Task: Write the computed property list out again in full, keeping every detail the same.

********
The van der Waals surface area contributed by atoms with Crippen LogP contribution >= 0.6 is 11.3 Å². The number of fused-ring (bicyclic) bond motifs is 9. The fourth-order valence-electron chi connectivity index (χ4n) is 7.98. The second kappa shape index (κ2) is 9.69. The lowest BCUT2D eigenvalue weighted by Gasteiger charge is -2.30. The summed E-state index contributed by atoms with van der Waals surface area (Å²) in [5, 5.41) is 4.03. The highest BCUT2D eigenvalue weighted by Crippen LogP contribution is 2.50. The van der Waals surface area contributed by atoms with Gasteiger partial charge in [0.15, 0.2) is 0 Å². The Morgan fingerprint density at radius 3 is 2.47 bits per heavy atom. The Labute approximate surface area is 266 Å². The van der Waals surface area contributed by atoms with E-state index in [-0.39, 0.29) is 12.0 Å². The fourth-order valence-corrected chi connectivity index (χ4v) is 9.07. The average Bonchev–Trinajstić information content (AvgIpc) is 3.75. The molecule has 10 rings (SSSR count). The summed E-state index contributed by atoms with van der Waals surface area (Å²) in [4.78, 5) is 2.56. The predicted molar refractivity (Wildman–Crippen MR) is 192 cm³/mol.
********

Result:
The van der Waals surface area contributed by atoms with Crippen LogP contribution >= 0.6 is 11.3 Å². The number of fused-ring (bicyclic) bond motifs is 9. The fourth-order valence-electron chi connectivity index (χ4n) is 7.98. The second kappa shape index (κ2) is 9.69. The lowest BCUT2D eigenvalue weighted by Gasteiger charge is -2.30. The summed E-state index contributed by atoms with van der Waals surface area (Å²) in [5, 5.41) is 4.03. The highest BCUT2D eigenvalue weighted by Crippen LogP contribution is 2.50. The van der Waals surface area contributed by atoms with Gasteiger partial charge in [0.15, 0.2) is 0 Å². The Morgan fingerprint density at radius 3 is 2.47 bits per heavy atom. The Labute approximate surface area is 266 Å². The van der Waals surface area contributed by atoms with E-state index in [-0.39, 0.29) is 12.0 Å². The fourth-order valence-corrected chi connectivity index (χ4v) is 9.07. The average Bonchev–Trinajstić information content (AvgIpc) is 3.75. The molecule has 10 rings (SSSR count). The summed E-state index contributed by atoms with van der Waals surface area (Å²) in [4.78, 5) is 2.56. The predicted molar refractivity (Wildman–Crippen MR) is 192 cm³/mol.